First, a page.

Blog | Monday, October 1, 2018

Pollyanna


Her: “Do you think we should do any more testing?”

Me: “I think we should check another round of cardiac enzymes, don't you?”

Her: “I don't know, Dr. M. The timing aligns with the crack use.”

Me: “That's true.”

*silence*

Me: “Cocaine accelerates coronary heart disease. So, like, even if you use, it adds risk both short term and long term.”

Her: “I get it. I guess I'm just trying to think through what we would do next, you know? If the cardiac enzymes are positive. Would we suggest cardiology come do a cardiac catheterization?”

Me: “If they are suggestive of an acute coronary syndrome? Yes.”

Her: “Hmmmm. But let's think this through. So then we do the cath and it calls for an intervention. And then the intervention calls for the patient to take anti-platelet medicines that must be taken.”

Me: “And that if they don't take them they'd be worse off.”

Her: “Exactly. So I am torn. This isn't because I don't want to advocate for the patient. It's actually because I do.”

*silence*

Her: “So what do you think?”

Me: “The same thing. Check them.”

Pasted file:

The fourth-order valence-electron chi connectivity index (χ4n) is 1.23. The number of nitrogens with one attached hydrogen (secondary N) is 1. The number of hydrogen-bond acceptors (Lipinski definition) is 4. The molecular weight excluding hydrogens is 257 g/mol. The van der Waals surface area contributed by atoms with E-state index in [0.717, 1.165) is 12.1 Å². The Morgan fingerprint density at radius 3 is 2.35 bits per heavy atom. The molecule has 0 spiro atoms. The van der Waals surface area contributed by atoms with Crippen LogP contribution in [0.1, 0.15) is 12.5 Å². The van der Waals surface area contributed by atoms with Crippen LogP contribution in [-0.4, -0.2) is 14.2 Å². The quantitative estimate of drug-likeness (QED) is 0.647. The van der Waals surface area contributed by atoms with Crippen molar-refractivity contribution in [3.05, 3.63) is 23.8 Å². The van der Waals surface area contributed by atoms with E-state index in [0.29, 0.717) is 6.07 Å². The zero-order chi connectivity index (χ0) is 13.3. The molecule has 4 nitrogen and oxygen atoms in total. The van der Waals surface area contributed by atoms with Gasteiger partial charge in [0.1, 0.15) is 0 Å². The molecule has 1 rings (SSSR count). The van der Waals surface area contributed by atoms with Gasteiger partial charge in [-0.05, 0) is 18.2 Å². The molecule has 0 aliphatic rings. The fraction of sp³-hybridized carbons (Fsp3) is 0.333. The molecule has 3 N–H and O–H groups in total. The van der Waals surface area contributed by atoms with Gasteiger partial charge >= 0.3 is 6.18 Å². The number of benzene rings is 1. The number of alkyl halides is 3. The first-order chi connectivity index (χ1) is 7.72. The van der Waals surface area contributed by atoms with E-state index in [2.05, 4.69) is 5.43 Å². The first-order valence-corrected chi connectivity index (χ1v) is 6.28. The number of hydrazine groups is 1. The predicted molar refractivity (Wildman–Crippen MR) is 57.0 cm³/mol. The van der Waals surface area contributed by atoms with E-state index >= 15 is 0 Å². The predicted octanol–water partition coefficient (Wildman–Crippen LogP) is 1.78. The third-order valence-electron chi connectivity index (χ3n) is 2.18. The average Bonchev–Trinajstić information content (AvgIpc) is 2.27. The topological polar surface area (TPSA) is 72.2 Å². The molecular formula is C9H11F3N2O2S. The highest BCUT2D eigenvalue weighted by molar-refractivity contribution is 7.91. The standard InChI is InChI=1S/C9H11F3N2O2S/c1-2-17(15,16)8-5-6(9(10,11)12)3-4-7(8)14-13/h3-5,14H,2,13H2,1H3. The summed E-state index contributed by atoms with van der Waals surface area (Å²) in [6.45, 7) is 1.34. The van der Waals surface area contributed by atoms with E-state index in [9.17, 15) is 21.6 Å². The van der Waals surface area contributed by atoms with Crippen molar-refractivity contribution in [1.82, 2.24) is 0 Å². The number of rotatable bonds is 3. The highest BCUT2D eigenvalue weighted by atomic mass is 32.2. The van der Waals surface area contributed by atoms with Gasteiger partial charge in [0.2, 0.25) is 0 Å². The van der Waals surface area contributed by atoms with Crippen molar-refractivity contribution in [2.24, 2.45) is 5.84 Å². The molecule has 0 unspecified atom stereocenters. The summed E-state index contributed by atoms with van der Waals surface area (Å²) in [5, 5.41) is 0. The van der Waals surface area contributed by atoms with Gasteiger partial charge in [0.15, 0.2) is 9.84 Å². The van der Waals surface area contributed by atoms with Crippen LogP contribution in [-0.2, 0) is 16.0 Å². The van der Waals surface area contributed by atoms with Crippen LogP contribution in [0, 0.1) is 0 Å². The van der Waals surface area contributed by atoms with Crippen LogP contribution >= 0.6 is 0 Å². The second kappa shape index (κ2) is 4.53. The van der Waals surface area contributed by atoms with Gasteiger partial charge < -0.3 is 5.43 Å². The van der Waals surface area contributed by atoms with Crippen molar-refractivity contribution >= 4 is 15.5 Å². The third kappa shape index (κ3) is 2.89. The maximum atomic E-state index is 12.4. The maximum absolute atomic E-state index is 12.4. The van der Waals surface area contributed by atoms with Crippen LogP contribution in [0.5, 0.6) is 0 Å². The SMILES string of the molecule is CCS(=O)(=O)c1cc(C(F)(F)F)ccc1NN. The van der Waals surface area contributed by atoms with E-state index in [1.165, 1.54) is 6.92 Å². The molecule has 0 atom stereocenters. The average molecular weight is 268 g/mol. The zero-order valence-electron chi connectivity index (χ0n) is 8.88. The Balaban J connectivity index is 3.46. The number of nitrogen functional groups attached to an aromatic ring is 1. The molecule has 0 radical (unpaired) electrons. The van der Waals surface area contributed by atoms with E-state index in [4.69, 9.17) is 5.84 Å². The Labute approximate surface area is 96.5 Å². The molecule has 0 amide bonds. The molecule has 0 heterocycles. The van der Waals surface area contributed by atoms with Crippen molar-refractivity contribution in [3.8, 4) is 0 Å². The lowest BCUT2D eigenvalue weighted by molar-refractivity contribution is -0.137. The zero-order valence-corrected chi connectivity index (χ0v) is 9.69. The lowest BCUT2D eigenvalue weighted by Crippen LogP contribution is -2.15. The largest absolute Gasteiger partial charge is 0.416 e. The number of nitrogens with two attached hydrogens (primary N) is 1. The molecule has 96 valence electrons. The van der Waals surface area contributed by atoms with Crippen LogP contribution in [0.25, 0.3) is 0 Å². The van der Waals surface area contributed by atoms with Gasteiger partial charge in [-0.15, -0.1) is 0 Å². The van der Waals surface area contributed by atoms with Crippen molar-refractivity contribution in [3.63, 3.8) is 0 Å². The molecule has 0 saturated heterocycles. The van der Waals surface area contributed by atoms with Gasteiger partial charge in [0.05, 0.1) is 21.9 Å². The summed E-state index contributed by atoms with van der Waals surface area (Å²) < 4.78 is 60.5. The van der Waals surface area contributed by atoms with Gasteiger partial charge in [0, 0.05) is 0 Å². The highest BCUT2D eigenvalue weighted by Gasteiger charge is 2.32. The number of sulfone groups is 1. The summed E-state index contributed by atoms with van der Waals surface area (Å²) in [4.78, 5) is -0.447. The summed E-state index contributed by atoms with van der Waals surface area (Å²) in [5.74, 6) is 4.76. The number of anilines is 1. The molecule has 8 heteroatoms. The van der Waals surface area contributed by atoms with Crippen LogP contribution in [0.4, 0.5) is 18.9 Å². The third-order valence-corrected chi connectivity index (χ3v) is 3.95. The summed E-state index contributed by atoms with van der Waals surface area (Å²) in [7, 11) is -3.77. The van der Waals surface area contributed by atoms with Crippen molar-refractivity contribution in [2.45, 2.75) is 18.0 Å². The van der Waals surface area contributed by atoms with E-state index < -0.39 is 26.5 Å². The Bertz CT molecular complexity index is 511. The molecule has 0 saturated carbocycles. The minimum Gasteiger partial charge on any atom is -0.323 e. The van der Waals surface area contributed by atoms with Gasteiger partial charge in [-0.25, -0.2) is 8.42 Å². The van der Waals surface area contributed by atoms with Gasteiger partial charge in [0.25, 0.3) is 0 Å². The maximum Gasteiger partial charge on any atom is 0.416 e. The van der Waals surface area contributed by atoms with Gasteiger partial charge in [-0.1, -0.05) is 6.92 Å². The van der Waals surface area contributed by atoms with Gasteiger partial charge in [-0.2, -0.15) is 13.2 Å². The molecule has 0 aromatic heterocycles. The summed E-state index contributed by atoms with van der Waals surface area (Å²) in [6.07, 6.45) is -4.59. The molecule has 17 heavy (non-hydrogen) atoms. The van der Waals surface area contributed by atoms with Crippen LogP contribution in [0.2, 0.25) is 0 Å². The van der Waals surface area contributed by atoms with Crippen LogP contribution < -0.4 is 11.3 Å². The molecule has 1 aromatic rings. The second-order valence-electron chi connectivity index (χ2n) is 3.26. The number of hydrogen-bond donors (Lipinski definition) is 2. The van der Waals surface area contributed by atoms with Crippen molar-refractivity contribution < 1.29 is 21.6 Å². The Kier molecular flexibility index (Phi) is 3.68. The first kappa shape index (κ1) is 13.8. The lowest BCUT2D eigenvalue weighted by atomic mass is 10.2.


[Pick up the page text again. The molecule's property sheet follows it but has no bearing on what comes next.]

Her: “Really?”

Me: “Yeah.”

Her: “And if the cardiac enzymes are positive?”

Me: “Consult Cardiology.”

Her: “For a cath? And intervention?”

Me: “Yeah.”

Her: “You wouldn't be scared of doing harm?”

Me: “I'm always scared of doing harm.”

*silence*

Me: “Listen. I should tell you. I'm a total Pollyanna. An eternal optimist, often to fault. So I want you to know that I truly get what you are saying. But I always have this little idea in my head that I can encourage the patient to quit. Like, if your heart depends upon it? And I believe right along with you that this isn't your lot in life and that you can recover? Yeah. I tell myself that this might be the day. The discussion that turned the ship around.”

*silence*

Me: “But I get it.”

Her: “I get what you're saying, too.”

Me: “You make great points.”

Her: “Let's check one more set. And if they are abnormal, we will cross that bridge when we get to it.”

Me: “I like that plan.”

*silence*

Her: “Hey Dr. M? What's a Pollyanna?”

Me: “You don't know what a Pollyanna is?”

Her: “I'm a millennial.”

Me: “Then Google it.”

Her: *smile*

Me: *smiles back*

Let's be clear: My resident is sensitive and empathic. And this discussion is as old as crack cocaine itself when it comes to ethical dilemmas at Grady. But regardless of that and all that I see, I can't shake my optimism. Some piece of me always believes that this might be the day.

Yeah.

I love this job.

Kimberly Manning, MD, FACP, FAAP is an associate professor of medicine at Emory University School of Medicine in Atlanta, Georgia where she teaches medical students and residents at Grady Hospital. This post is adapted from Reflections of a Grady Doctor, Dr. Manning’s blog about teaching, learning, caring and growing in medicine and life. It has been adapted and reprinted with permission. Identifying information has been changed to protect individuals’ privacy.